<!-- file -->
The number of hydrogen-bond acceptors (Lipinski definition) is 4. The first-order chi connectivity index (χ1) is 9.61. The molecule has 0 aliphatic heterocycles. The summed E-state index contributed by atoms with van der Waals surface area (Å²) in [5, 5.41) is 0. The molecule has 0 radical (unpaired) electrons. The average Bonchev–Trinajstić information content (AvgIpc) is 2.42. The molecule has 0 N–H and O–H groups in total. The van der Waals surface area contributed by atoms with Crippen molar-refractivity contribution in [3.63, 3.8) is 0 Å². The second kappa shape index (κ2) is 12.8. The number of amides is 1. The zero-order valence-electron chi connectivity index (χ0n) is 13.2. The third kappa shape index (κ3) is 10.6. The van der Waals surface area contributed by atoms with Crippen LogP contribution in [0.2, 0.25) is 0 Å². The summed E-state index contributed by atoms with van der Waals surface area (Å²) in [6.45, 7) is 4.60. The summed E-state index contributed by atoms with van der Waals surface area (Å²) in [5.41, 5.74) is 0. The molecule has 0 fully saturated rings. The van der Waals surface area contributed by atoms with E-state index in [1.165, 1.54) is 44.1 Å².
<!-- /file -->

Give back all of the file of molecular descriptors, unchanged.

The number of hydrogen-bond acceptors (Lipinski definition) is 4. The first-order chi connectivity index (χ1) is 9.61. The molecule has 0 aliphatic heterocycles. The summed E-state index contributed by atoms with van der Waals surface area (Å²) in [5, 5.41) is 0. The molecule has 0 radical (unpaired) electrons. The average Bonchev–Trinajstić information content (AvgIpc) is 2.42. The molecule has 0 N–H and O–H groups in total. The van der Waals surface area contributed by atoms with Crippen molar-refractivity contribution in [3.63, 3.8) is 0 Å². The second kappa shape index (κ2) is 12.8. The number of amides is 1. The zero-order valence-electron chi connectivity index (χ0n) is 13.2. The third kappa shape index (κ3) is 10.6. The van der Waals surface area contributed by atoms with Crippen LogP contribution in [0.2, 0.25) is 0 Å². The summed E-state index contributed by atoms with van der Waals surface area (Å²) in [6.45, 7) is 4.60. The summed E-state index contributed by atoms with van der Waals surface area (Å²) in [5.41, 5.74) is 0. The molecule has 0 fully saturated rings. The van der Waals surface area contributed by atoms with E-state index in [1.165, 1.54) is 44.1 Å².